Polar WondersNovember 11, 2017
EverydayClimateChangeNovember 11, 2017
© Matilde Gattoni
Shot along the coastline of Ghana, Togo and Benin, “Ocean Rage” documents the devastating natural and social effects climate change is having on the coastal communities of West Africa.
As a direct consequence of global warming and sea level rise, more than 7,000 kms of coastline from Mauritania to Cameroon are eroding at a pace of up to 36 metres per year, disrupting the lives of tens of millions of people. While local governments scramble to salvage big cities and industrial complexes, thousands of villages are being left out in the cold, pushing a thousands-year-old way of life to the brink of extinction.
Once home to thriving fishing settlements, the coastline of Ghana and Togo is now a sequence of crumbling buildings and ghost towns which have been swallowed by the Atlantic Ocean in little more than 20 years. As climate change wipes away houses, shrines and plantations, it also destroys the livelihoods, identity and social fabric of entire communities, with dangerous consequences for the future of the whole continent. Far from being an isolated issue, the problems haunting West Africa are the harbinger of what mankind will experience if we won’t be able to find a viable balance between progress and environmental conservation.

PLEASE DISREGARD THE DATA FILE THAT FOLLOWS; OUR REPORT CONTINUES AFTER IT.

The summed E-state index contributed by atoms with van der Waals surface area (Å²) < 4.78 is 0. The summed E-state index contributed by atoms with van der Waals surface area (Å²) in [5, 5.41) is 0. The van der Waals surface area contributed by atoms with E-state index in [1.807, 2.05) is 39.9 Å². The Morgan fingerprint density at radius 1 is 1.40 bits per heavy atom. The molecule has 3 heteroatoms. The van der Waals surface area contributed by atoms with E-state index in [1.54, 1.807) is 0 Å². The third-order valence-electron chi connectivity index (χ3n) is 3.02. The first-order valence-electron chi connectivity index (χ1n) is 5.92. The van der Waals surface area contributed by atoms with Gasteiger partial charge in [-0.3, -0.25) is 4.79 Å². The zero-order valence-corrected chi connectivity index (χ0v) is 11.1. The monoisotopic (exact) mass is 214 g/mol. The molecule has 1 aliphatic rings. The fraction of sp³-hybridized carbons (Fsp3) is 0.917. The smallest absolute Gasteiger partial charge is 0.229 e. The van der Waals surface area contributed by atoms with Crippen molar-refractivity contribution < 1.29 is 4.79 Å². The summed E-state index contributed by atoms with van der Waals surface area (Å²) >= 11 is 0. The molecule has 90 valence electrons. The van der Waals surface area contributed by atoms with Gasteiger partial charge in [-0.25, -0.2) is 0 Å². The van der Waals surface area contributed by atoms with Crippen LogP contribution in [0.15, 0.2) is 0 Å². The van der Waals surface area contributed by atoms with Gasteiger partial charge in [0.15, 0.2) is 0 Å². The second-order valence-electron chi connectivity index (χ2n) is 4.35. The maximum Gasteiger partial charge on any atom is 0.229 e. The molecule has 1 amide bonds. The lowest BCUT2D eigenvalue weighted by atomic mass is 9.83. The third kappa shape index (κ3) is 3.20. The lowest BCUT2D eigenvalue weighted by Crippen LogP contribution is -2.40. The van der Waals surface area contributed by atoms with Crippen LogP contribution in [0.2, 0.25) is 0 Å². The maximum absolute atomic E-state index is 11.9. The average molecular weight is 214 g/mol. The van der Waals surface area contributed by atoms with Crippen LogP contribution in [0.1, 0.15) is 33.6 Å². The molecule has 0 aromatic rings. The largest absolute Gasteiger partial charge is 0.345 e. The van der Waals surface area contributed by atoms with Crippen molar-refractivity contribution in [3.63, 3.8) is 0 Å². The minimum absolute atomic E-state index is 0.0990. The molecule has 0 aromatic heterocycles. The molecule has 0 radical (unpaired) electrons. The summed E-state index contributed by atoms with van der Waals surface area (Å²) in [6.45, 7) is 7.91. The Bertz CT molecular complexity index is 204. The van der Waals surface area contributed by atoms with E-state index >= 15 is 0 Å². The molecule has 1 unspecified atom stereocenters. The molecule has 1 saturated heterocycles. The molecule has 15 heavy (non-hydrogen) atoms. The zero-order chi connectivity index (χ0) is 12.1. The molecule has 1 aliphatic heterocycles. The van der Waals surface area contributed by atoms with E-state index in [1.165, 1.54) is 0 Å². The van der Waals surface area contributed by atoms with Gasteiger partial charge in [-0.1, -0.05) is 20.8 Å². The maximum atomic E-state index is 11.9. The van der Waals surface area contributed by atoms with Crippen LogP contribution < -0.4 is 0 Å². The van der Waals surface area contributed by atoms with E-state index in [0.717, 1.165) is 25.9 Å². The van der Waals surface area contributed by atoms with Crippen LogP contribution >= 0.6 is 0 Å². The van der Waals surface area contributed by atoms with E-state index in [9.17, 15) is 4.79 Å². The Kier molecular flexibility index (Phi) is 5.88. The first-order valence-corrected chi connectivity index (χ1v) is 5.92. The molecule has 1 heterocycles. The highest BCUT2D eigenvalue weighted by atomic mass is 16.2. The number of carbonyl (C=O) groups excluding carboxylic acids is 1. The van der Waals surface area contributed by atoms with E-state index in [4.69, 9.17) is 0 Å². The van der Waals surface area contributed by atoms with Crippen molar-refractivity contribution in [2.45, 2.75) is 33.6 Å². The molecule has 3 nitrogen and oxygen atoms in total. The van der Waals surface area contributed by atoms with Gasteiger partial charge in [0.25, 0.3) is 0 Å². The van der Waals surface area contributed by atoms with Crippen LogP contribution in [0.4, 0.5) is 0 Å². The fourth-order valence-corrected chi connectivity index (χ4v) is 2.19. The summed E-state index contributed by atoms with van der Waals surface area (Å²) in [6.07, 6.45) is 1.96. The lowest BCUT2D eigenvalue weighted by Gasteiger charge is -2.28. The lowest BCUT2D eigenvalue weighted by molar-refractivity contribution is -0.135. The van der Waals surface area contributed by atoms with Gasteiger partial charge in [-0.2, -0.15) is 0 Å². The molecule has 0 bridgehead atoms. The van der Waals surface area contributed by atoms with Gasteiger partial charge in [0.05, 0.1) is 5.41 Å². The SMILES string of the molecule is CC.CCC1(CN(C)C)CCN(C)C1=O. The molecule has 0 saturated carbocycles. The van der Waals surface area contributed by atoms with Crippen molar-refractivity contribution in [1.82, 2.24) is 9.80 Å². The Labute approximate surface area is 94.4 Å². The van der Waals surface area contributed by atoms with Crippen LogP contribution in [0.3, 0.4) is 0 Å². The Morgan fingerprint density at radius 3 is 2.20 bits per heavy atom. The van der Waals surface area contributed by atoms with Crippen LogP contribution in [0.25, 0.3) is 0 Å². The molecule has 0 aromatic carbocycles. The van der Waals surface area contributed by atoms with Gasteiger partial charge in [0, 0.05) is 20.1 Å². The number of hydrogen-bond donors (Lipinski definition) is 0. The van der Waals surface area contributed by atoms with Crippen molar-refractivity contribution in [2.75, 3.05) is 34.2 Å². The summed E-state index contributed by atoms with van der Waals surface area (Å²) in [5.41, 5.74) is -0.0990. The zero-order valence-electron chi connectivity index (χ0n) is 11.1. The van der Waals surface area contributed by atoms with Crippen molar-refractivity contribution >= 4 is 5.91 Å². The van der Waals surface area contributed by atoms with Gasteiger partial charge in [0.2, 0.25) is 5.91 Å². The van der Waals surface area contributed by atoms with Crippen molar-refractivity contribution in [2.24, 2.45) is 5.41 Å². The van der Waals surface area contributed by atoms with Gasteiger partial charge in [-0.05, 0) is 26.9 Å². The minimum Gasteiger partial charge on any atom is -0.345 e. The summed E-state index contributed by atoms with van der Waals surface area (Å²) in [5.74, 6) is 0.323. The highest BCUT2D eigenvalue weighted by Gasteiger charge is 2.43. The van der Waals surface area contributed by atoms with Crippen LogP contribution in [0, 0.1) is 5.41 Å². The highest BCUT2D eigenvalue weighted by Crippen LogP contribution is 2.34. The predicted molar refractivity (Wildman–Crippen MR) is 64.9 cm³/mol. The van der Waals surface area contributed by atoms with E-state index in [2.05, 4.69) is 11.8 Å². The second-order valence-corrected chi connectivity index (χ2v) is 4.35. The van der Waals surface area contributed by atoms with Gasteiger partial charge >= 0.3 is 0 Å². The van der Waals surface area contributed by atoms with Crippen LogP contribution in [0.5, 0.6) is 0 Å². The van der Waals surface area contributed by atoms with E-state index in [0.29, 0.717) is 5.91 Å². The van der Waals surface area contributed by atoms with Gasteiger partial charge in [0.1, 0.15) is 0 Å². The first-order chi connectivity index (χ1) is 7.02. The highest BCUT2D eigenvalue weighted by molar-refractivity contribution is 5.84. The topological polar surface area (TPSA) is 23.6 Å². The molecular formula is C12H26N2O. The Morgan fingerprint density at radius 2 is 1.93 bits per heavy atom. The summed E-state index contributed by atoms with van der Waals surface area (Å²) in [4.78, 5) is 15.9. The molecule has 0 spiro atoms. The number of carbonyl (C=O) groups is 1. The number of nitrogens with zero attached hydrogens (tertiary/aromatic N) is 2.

In a world where welfare is synonymous with urbanization and consumerism, nature and the lives of traditional communities are constantly being sacrificed on the altar of modernity. Solving this apparently impossible conundrum requires a complete overhaul of our priorities. The lunar landscapes depicted by “Ocean Rage” are not lost forever. They are the result of choices we can reverse.
a project by Tandem Reportages
photographs by Matilde Gattoni and texts by Matteo Fagotto
exhibition curated by Photo Op
Date / Time
11/11/2017 - 11/19/2017